Push renewed for police, deputy survivor benefits

Capital News Service
LANSING – On Oct. 9, 2003, Clare County Deputy Sheriff Kevin Sherwood died in the line of duty, leaving a wife and three daughters. Sherwood was on U.S. 127 when a car driving the wrong way struck his cruiser, killing both drivers. The Army veteran had served with the sheriff’s department for nine years. His family soon learned that the benefits they’d received through his job ended with his death, leaving them in a tough spot emotionally and financially.

Veterans need help getting more benefits, advocates say

Capital News Service
LANSING – Michigan ranks last among the 50 states on veteran’s funding per capita, according to a federal report. Veterans in the state received $2.2 billion in veterans funding, for an average of $3,409 per capita in 2010, while the national average was $4,894 per capita. The state also ranks below in per veteran expenditures for compensation and pensions, education, vocational rehabilitation and medical care. However, some experts view the ranking differently. James Topps, the director of the American Legion Department of Michigan, questioned the federal figures and said the state actually ranks 14th.

More Michiganders lack employers health insurance benefits

Capital News Service
LANSING – Michigan has suffered a greater decline in employer-based health insurance than any other state, according to new Census data, and hospitals, public health agencies and free clinics are seeking ways to compensate. The report showed that only 61.5 percent of the state’s population received employer-sponsored health care benefits in 2011, a notable reduction from 76.9 percent in 2001. Southeast Michigan is the region with the most uninsured residents, but counties in the northern and northwestern parts of the state have the greatest proportions of their populations dependent on Medicaid, according to the Michigan Health and Hospital Association. A number of factors contributed to the decline, including increased poverty and unemployment, an aging population and the loss or reduction of benefits from part-time employers, according to experts. The Michigan League for Human Services says that policymakers are also to blame.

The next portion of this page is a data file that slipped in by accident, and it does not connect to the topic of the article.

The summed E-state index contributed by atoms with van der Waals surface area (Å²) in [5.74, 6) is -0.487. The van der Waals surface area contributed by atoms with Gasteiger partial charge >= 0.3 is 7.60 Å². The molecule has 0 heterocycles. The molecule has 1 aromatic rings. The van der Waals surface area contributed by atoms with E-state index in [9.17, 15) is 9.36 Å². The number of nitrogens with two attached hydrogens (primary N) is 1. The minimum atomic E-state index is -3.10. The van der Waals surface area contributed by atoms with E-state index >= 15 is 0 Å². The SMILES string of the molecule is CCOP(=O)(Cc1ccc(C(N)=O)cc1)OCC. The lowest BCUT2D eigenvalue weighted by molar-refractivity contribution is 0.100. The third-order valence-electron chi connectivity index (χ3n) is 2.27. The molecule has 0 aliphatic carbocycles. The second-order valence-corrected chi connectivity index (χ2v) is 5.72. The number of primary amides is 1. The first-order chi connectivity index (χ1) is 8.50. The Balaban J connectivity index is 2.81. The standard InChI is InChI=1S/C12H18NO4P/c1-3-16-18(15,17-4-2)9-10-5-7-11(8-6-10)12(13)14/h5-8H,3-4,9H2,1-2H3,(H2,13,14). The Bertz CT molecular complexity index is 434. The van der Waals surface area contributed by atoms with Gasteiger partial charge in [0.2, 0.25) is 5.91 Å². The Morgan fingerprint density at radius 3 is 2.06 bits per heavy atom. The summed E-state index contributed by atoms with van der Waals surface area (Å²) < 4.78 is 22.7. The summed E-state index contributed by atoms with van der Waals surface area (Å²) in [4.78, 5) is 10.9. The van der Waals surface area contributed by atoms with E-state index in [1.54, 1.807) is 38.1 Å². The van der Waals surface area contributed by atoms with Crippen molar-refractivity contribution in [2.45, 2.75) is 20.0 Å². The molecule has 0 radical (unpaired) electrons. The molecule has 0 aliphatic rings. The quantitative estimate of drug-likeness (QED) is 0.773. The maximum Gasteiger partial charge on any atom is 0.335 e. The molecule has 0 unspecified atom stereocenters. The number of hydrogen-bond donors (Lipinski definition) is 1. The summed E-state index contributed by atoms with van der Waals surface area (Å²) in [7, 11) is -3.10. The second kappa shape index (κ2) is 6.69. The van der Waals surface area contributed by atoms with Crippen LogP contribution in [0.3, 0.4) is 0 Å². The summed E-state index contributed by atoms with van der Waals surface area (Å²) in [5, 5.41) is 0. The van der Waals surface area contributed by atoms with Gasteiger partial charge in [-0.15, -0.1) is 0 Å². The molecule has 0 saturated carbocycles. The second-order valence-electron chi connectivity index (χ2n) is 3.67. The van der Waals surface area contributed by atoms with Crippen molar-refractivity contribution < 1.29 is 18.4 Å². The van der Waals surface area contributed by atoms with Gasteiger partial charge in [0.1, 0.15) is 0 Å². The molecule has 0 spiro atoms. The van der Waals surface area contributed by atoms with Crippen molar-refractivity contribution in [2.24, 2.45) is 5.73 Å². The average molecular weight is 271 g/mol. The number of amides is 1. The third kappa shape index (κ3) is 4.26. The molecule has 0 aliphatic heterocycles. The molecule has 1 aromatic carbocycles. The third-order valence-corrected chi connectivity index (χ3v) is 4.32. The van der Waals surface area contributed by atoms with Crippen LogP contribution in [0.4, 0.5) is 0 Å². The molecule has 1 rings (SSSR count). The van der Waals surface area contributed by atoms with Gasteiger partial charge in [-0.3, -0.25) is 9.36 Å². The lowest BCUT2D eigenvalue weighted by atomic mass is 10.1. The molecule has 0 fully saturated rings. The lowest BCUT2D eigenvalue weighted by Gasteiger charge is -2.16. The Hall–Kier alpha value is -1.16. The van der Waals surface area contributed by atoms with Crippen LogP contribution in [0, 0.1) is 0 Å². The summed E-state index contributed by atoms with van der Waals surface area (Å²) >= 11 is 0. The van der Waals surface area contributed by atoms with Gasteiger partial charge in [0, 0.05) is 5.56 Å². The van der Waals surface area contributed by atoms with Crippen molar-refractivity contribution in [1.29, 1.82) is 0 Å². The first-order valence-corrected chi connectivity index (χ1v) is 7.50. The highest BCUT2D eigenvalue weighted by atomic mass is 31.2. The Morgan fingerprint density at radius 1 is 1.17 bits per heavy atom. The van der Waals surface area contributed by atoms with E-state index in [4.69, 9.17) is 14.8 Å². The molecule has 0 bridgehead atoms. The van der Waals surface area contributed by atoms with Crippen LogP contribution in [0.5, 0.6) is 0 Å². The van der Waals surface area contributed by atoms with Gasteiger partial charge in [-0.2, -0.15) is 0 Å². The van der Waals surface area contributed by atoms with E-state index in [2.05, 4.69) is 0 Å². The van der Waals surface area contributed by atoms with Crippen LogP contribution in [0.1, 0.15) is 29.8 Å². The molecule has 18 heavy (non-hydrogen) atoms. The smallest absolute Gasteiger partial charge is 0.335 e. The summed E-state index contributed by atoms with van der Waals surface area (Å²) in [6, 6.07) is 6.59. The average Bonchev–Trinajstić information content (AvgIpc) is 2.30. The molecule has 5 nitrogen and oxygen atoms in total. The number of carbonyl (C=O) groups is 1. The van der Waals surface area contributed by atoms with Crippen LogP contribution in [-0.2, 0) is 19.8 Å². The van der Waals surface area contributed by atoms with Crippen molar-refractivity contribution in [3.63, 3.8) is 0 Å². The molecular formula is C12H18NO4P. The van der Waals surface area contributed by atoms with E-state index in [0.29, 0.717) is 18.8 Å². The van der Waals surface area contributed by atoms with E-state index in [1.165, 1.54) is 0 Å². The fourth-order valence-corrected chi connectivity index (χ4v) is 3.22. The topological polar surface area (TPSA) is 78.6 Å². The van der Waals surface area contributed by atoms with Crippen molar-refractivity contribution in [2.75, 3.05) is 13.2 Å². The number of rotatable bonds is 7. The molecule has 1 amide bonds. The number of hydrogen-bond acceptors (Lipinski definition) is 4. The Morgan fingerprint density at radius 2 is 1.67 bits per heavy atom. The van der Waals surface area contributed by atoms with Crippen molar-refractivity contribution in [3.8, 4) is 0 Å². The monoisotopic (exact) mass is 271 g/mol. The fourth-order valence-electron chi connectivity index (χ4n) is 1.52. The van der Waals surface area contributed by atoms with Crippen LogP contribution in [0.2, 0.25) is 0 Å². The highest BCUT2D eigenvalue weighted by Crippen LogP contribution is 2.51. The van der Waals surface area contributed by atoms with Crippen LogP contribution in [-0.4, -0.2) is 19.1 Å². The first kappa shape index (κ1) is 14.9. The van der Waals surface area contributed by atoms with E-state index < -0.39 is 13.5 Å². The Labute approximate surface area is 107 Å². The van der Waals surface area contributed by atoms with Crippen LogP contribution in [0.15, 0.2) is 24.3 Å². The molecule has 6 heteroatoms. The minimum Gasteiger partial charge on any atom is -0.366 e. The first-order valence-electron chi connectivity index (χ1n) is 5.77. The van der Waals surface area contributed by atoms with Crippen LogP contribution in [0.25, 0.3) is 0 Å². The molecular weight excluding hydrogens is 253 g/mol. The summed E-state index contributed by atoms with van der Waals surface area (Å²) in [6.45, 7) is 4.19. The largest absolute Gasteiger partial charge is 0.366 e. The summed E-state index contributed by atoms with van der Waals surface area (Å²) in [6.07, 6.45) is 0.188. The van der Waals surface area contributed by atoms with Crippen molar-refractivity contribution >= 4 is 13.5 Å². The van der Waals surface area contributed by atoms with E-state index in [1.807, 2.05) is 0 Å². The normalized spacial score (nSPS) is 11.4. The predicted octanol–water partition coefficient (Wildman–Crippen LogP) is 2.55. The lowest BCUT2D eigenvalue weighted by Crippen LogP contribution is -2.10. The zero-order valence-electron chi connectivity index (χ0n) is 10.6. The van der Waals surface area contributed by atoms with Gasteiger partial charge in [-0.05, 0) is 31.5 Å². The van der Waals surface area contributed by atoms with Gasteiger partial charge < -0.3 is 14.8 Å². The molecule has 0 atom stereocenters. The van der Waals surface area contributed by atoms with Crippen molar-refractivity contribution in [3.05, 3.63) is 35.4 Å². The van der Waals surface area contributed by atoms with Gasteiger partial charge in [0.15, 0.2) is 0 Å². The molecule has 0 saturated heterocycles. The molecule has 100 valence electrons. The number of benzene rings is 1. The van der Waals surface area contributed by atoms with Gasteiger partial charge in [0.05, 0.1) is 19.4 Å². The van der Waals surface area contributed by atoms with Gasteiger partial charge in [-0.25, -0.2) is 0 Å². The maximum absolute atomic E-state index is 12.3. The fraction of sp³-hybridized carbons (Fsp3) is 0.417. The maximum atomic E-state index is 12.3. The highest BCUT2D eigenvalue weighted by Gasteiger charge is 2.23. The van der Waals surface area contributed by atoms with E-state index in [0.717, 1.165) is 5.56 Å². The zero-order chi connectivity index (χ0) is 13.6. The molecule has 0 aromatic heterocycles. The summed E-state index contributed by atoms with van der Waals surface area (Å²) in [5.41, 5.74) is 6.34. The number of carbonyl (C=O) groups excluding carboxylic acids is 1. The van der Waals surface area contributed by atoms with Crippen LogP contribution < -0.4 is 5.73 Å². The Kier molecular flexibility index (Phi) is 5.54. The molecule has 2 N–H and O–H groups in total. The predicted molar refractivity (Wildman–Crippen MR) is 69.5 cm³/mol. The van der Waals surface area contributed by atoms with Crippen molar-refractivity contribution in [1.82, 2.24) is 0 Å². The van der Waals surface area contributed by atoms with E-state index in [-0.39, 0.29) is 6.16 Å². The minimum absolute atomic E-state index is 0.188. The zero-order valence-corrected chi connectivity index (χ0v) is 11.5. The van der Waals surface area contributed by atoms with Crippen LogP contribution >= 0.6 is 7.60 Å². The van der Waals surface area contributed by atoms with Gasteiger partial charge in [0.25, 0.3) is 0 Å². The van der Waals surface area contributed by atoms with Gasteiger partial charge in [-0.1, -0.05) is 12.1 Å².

Health benefits combined for the older low income

Capital News Service
LANSING – Although the state could move dual-eligible Medicare and Medicaid individuals into a new system, most beneficiaries don’t realize the upcoming changes to their benefits, according to a new survey. Michigan is one of 15 states awarded a contract to develop an integrated plan that offers both high-quality and cost-effective care. Medicare provides health benefits to people older than 65, and Medicaid benefits are for low-income residents. People who are eligible for both Medicare and Medicaid benefits are called “dual eligible,” according to the Department of Community Health. If fully implemented, the program as proposed would integrate services and funding for more than 200,000 state residents enrolled in both programs, which cost the state and federal governments more than $8 billion annually, according to the department.